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Module Code - Title:

PO5013 - CONFLICT ANALYSIS

Year Last Offered:

2020/1

Hours Per Week:

Lecture

3

Lab

0

Tutorial

0

Other

0

Private

12

Credits

9

Grading Type:

N

Prerequisite Modules:

Rationale and Purpose of the Module:

This module will undertake a comprehensive review of the literature on armed conflict in the international and domestic arenas. Much of this literature is from the field of political science but this module will also draw upon insights from other disciplines. Students will analyse leading and critical theories of armed conflict, their variables, their causal claims, and, of central importance, their ability to explain contemporary and historical cases of conflict and predict possible future conflicts. This survey of the literature on this topic will utilize scholarship employing both qualitative and quantitative methodologies. This module is designed primarily for postgraduate students who seek to understand (and, through their own scholarship, contribute to) the literature on armed conflict.

Syllabus:

Defining war and other forms of armed conflict. Levels of analysis. Individual level theories of armed conflict: misperception theory, evoked sets, national role conceptions, historical analogies, prospect theory Group level theories of armed conflict: organizational process model, group think, bureaucratic politics model State level theories of armed conflict: democratic peace theory, diversionary war theory, death watch theory, public opinion-based theories, regime-based theories Systemic level theories of armed conflict: neorealism, hegemonic stability theory, balance of power theory, offence-defence theory, cultural realism, power preponderance theory, status discrepancy theory, power transition theory Environmental theories of armed conflict: greed-based theories vs. grievance-based theories, environmental degradation-based theories, environmental disaster-based theories. Theories of genocide and the motivations for humanitarian interventions. The future of wars and other armed conflicts.

Learning Outcomes:

Cognitive (Knowledge, Understanding, Application, Analysis, Evaluation, Synthesis)

On completion of this module, students should be able to: Demonstrate knowledge and understanding of individual-, group-, state-, and systemic-level theories of war and conflict and how these may be applied to real-world cases of conflict; environmental theories of war and conflict, theories of genocide and humanitarian interventions, and trends in the future of war and conflict. Appraise literature on the origins of a wide range of contemporary and historical armed conflicts. Use communication and information technology to retrieve and present information. Identify the main information sources on conflict. Present literacy skills through assigned readings, discussions and written papers. Present explanatory arguments systematically, including analysing evidence and applying general approaches or theories to organise, analyse and clarify choices.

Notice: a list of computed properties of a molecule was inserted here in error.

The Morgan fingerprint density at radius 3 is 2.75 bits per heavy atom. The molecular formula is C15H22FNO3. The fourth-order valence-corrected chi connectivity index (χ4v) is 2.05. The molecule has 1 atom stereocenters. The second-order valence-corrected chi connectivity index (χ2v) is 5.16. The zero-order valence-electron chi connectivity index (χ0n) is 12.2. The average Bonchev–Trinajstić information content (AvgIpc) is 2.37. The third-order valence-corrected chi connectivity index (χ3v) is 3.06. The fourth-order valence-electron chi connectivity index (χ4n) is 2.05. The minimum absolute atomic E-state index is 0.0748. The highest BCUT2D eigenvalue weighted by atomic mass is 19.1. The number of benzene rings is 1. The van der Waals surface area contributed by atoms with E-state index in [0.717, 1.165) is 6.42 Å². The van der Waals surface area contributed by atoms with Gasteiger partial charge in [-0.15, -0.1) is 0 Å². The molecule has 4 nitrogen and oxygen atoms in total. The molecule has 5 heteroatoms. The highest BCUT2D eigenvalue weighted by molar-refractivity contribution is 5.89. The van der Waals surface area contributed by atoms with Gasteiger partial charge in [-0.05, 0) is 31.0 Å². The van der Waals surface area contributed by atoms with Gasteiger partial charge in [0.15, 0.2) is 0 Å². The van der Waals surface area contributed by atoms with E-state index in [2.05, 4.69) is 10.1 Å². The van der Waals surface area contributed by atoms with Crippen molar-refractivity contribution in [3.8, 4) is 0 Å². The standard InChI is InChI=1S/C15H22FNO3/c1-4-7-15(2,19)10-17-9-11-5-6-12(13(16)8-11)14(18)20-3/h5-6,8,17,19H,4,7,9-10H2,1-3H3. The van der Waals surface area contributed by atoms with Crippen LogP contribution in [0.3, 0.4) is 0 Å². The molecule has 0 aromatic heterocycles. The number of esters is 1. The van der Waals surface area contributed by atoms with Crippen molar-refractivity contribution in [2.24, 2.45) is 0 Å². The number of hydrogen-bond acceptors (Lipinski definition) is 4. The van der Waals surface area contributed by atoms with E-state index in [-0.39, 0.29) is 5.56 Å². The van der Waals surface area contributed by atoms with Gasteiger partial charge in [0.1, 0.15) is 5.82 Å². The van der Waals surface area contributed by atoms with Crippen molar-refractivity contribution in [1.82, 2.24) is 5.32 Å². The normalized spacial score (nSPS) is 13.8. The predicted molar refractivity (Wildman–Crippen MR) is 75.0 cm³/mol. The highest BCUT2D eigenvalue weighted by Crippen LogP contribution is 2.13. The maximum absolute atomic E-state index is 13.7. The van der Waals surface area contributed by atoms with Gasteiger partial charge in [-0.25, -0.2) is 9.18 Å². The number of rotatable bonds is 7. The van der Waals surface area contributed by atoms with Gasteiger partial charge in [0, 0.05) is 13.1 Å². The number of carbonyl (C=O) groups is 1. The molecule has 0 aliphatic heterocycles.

Affective (Attitudes and Values)

On completion of this module, students should be able to: Understand the assumptions, arguments and norms that underpin the theory and practice of international conflict. Question the causal claims put forward by leading and critical theories of the origins of wars and other armed conflicts.

Psychomotor (Physical Skills)

Not applicable.

How the Module will be Taught and what will be the Learning Experiences of the Students:

The module is taught in a seminar format, in which students converse with each other and the lecturer about literature on the origins of wars and other armed conflicts. Students are encouraged and expected to proactively and creatively articulate their knowledge and opinions of the research discussed during the seminars in a collaborative and responsible manner.

Research Findings Incorporated in to the Syllabus (If Relevant):

Prime Texts:

Cashman, Greg (1999) `What Causes War? , Lexington Books.
Cashman, Greg Robinson, Leonard (2007) An Introduction to the Causes of War , Rowman & Littlefield
Levy, Jack Thompson, William (2010) Causes of War , Wiley-Blackwell
Sobek, David (2008) Causes of War , Polity
Vasquez, John (2009) The War Puzzle Revisited , Cambridge University Press
Vasquez, John (2012) What Do We Known about War? , Rowman & Littlefield

Other Relevant Texts:

Programme(s) in which this Module is Offered:

MAPDSTTFA - Peace and Development Studies
MAPOLITFA - Politics
MAPUADTFA - Public Administration
MAINSTTFA - International Studies
MAEPGOTFA - European Politics and Governance

Semester - Year to be First Offered:

Module Leader:

Scott.Fitzsimmons@ul.ie